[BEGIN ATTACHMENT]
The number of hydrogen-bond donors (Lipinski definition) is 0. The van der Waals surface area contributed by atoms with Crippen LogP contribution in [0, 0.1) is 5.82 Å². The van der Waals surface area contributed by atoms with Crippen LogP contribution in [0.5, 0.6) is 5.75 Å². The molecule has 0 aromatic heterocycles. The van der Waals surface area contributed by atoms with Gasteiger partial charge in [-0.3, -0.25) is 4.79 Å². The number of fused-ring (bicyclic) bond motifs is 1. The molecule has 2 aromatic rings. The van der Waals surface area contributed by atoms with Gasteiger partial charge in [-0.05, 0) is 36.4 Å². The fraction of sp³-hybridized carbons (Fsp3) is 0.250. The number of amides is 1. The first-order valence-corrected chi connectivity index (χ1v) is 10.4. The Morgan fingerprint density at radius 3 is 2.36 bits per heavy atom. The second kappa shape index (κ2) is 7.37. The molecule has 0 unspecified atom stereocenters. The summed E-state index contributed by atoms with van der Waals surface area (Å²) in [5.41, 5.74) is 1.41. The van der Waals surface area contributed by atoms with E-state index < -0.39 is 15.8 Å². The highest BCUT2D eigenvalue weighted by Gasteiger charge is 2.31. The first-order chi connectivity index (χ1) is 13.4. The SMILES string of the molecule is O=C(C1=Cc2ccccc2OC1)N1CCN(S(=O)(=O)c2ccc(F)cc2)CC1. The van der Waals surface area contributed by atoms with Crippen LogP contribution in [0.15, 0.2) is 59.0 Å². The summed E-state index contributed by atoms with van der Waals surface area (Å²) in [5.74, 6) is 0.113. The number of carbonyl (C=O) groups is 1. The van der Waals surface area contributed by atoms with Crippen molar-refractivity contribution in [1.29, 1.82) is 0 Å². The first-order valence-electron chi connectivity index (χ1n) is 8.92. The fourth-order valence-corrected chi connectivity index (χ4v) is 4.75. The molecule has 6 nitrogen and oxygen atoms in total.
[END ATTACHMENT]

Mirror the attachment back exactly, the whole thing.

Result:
The number of hydrogen-bond donors (Lipinski definition) is 0. The van der Waals surface area contributed by atoms with Crippen LogP contribution in [0, 0.1) is 5.82 Å². The van der Waals surface area contributed by atoms with Crippen LogP contribution in [0.5, 0.6) is 5.75 Å². The molecule has 0 aromatic heterocycles. The van der Waals surface area contributed by atoms with Gasteiger partial charge in [-0.3, -0.25) is 4.79 Å². The number of fused-ring (bicyclic) bond motifs is 1. The molecule has 2 aromatic rings. The van der Waals surface area contributed by atoms with Gasteiger partial charge in [-0.05, 0) is 36.4 Å². The fraction of sp³-hybridized carbons (Fsp3) is 0.250. The number of amides is 1. The first-order valence-corrected chi connectivity index (χ1v) is 10.4. The Morgan fingerprint density at radius 3 is 2.36 bits per heavy atom. The second kappa shape index (κ2) is 7.37. The molecule has 0 unspecified atom stereocenters. The summed E-state index contributed by atoms with van der Waals surface area (Å²) in [5.41, 5.74) is 1.41. The van der Waals surface area contributed by atoms with E-state index < -0.39 is 15.8 Å². The highest BCUT2D eigenvalue weighted by Gasteiger charge is 2.31. The first-order chi connectivity index (χ1) is 13.4. The SMILES string of the molecule is O=C(C1=Cc2ccccc2OC1)N1CCN(S(=O)(=O)c2ccc(F)cc2)CC1. The van der Waals surface area contributed by atoms with Crippen LogP contribution in [0.15, 0.2) is 59.0 Å². The summed E-state index contributed by atoms with van der Waals surface area (Å²) in [5.74, 6) is 0.113. The number of carbonyl (C=O) groups is 1. The van der Waals surface area contributed by atoms with Crippen molar-refractivity contribution in [1.29, 1.82) is 0 Å². The first-order valence-electron chi connectivity index (χ1n) is 8.92. The fourth-order valence-corrected chi connectivity index (χ4v) is 4.75. The molecule has 6 nitrogen and oxygen atoms in total.